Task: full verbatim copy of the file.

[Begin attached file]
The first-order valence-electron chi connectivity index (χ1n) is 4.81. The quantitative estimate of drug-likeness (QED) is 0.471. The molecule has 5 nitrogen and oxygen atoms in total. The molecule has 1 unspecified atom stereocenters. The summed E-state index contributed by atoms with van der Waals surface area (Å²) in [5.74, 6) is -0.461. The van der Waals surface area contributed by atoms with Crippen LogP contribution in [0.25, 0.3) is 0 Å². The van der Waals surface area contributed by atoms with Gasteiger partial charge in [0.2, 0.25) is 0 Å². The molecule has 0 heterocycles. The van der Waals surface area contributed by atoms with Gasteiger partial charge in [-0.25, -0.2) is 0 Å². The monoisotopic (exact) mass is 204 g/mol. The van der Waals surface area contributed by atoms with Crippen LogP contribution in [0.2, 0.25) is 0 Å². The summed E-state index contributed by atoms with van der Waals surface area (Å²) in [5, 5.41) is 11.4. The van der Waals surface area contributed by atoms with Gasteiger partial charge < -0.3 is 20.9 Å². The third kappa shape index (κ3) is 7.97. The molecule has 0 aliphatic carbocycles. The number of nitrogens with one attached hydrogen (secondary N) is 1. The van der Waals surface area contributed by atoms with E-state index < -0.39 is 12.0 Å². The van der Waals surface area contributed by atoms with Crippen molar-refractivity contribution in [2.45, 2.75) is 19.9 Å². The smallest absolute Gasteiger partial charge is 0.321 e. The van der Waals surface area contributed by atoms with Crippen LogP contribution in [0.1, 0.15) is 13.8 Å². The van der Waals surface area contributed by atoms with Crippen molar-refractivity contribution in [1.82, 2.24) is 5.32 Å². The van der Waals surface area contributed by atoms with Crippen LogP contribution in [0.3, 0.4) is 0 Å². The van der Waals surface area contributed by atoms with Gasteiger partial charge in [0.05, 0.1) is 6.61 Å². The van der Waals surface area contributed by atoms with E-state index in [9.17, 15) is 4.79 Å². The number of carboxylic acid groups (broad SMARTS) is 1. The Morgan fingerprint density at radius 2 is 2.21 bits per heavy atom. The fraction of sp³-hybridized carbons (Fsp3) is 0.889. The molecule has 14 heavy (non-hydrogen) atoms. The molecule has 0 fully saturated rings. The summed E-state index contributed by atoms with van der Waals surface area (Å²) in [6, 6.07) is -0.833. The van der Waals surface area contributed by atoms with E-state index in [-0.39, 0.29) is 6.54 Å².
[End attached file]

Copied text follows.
The first-order valence-electron chi connectivity index (χ1n) is 4.81. The quantitative estimate of drug-likeness (QED) is 0.471. The molecule has 5 nitrogen and oxygen atoms in total. The molecule has 1 unspecified atom stereocenters. The summed E-state index contributed by atoms with van der Waals surface area (Å²) in [5.74, 6) is -0.461. The van der Waals surface area contributed by atoms with Crippen LogP contribution in [0.25, 0.3) is 0 Å². The van der Waals surface area contributed by atoms with Gasteiger partial charge in [0.2, 0.25) is 0 Å². The molecule has 0 heterocycles. The van der Waals surface area contributed by atoms with Gasteiger partial charge in [-0.25, -0.2) is 0 Å². The monoisotopic (exact) mass is 204 g/mol. The van der Waals surface area contributed by atoms with Crippen LogP contribution in [0.2, 0.25) is 0 Å². The summed E-state index contributed by atoms with van der Waals surface area (Å²) in [5, 5.41) is 11.4. The van der Waals surface area contributed by atoms with Gasteiger partial charge < -0.3 is 20.9 Å². The third kappa shape index (κ3) is 7.97. The molecule has 0 aliphatic carbocycles. The number of nitrogens with one attached hydrogen (secondary N) is 1. The van der Waals surface area contributed by atoms with E-state index < -0.39 is 12.0 Å². The van der Waals surface area contributed by atoms with Crippen molar-refractivity contribution in [2.45, 2.75) is 19.9 Å². The smallest absolute Gasteiger partial charge is 0.321 e. The van der Waals surface area contributed by atoms with Crippen LogP contribution in [0.1, 0.15) is 13.8 Å². The van der Waals surface area contributed by atoms with Crippen molar-refractivity contribution in [1.82, 2.24) is 5.32 Å². The van der Waals surface area contributed by atoms with Crippen LogP contribution in [0.3, 0.4) is 0 Å². The van der Waals surface area contributed by atoms with Gasteiger partial charge in [0.05, 0.1) is 6.61 Å². The van der Waals surface area contributed by atoms with E-state index in [9.17, 15) is 4.79 Å². The number of carboxylic acid groups (broad SMARTS) is 1. The Morgan fingerprint density at radius 2 is 2.21 bits per heavy atom. The fraction of sp³-hybridized carbons (Fsp3) is 0.889. The molecule has 14 heavy (non-hydrogen) atoms. The molecule has 0 fully saturated rings. The summed E-state index contributed by atoms with van der Waals surface area (Å²) in [6, 6.07) is -0.833. The van der Waals surface area contributed by atoms with E-state index in [-0.39, 0.29) is 6.54 Å².